Mozart: Colour & Drama (cancelled)

We regret we need to cancel our forthcoming concert with Kristian Bezuidenhout on 3rd May at St John’s Smith Square.

As an unsubsidised company, we need to meet income targets in order to trade solvently. Various circumstances are working against us for this performance which has resulted in slow ticket sales and reduced sponsorship, as a result we will incur a loss that we cannot afford.

We remain deeply committed to our audience and to our relationship with Kristian Bezuidenhout who will be directing other programmes in the upcoming season.

Refunds will be available for all eligible purchases. We would also like to make it up to our audience. By visiting the link below, you will be able to download free of charge Dall’abaco’s Concerto à più instrumenti in D Major, Op. 5, No. 6 from our latest recording.
This link will only be valid until the 4th of May.

Click here to download now

Sincere apologies for what we are sure is unwelcome news.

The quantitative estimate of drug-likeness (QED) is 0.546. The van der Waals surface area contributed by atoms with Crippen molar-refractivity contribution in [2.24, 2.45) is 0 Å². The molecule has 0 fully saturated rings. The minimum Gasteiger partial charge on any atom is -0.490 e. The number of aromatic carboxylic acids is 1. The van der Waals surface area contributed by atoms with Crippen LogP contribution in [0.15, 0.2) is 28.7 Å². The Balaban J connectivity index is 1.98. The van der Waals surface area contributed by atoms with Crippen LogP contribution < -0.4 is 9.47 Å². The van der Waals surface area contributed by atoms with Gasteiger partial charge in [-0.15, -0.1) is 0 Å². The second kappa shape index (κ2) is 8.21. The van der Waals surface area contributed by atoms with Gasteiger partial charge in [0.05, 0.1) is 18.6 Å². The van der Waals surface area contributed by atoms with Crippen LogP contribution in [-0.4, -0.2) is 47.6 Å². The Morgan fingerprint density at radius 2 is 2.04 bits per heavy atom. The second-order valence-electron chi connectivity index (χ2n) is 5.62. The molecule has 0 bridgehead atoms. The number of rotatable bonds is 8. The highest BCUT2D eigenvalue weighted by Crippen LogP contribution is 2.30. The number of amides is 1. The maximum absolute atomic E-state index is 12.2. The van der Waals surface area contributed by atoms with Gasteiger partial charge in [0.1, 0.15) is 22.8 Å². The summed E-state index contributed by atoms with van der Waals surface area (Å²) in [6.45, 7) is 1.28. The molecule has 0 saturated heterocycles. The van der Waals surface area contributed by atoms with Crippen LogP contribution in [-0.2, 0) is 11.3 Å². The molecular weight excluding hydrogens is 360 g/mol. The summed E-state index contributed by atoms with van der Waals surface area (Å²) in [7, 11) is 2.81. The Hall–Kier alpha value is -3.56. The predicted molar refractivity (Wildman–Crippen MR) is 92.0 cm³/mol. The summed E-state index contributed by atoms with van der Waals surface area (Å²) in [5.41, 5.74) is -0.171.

Yours sincerely,

Alfonso Leal del Ojo
Chief Executive and Principal Viola

The stormy intensity of Symphony No.40, the warmly lyrical final piano concerto, the heartbreakingly beautiful Andante for flute, and the baroque extravagance of the Adagio & Fugue for strings that betrays an obsession with Bach and Handel: with Kristian Bezuidenhout directing from the keyboard, this is Mozart at his most colourful and dramatic.

The English Concert
Kristian Bezuidenhout
Lisa Beznosiuk flute

Mozart Adagio & Fugue in C minor K546
Mozart Allemande from Suite in C K399
Mozart Piano Concerto in B flat K595
Mozart Andante for Flute and Orchestra in C K315
Mozart Symphony No.40 in G minor K550

Kristian Bezuidenhout: In his own words

‘My first experience with The English Concert brings back the very fondest of memories. I remember being rather apprehensive at the time - this was my first play-direct project - but those fears were assuaged the minute we began making music together, the atmosphere immediately charged with positive energy. I’ve had the great pleasure of working with these superb musicians many times, and I am always struck not just by the extreme classiness of the playing, but more importantly, by the focus, joy, and unbridled energy which these cherished colleagues bring to any repertoire they play.

The prospect of working in closer collaboration with The English Concert as their Principal Guest Director fills me with great excitement: what an enormous honour it will be to explore this extraordinary repertoire together.’